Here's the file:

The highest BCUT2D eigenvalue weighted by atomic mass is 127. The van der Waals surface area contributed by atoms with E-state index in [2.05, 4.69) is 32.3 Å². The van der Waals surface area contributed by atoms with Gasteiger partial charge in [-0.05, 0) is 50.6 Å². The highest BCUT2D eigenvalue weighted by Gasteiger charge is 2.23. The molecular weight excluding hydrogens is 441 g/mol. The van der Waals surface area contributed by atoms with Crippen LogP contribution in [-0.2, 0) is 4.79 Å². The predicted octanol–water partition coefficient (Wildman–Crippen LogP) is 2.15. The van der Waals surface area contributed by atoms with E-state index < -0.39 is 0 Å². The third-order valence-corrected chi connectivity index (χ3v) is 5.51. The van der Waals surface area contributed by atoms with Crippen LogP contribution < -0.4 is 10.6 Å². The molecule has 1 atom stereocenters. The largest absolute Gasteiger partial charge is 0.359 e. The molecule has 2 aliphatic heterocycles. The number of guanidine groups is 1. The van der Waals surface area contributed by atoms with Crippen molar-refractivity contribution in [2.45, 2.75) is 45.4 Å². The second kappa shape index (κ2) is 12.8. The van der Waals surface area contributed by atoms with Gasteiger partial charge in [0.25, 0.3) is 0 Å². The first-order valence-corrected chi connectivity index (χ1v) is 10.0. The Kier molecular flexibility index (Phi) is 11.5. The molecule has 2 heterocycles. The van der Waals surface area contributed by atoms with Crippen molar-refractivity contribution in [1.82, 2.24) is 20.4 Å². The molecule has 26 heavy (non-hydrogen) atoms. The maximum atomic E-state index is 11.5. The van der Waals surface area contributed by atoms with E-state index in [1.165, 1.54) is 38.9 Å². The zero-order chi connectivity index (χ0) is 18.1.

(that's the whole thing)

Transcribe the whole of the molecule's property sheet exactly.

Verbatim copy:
The highest BCUT2D eigenvalue weighted by atomic mass is 127. The van der Waals surface area contributed by atoms with E-state index in [2.05, 4.69) is 32.3 Å². The van der Waals surface area contributed by atoms with Gasteiger partial charge in [-0.05, 0) is 50.6 Å². The highest BCUT2D eigenvalue weighted by Gasteiger charge is 2.23. The molecular weight excluding hydrogens is 441 g/mol. The van der Waals surface area contributed by atoms with Crippen LogP contribution in [-0.2, 0) is 4.79 Å². The predicted octanol–water partition coefficient (Wildman–Crippen LogP) is 2.15. The van der Waals surface area contributed by atoms with E-state index < -0.39 is 0 Å². The third-order valence-corrected chi connectivity index (χ3v) is 5.51. The van der Waals surface area contributed by atoms with Crippen LogP contribution < -0.4 is 10.6 Å². The molecule has 1 atom stereocenters. The largest absolute Gasteiger partial charge is 0.359 e. The molecule has 2 aliphatic heterocycles. The number of guanidine groups is 1. The van der Waals surface area contributed by atoms with Crippen molar-refractivity contribution in [2.45, 2.75) is 45.4 Å². The second kappa shape index (κ2) is 12.8. The van der Waals surface area contributed by atoms with Gasteiger partial charge in [0.25, 0.3) is 0 Å². The first-order valence-corrected chi connectivity index (χ1v) is 10.0. The Kier molecular flexibility index (Phi) is 11.5. The molecule has 2 heterocycles. The van der Waals surface area contributed by atoms with Crippen molar-refractivity contribution in [1.82, 2.24) is 20.4 Å². The molecule has 26 heavy (non-hydrogen) atoms. The maximum atomic E-state index is 11.5. The van der Waals surface area contributed by atoms with E-state index in [1.165, 1.54) is 38.9 Å². The zero-order chi connectivity index (χ0) is 18.1.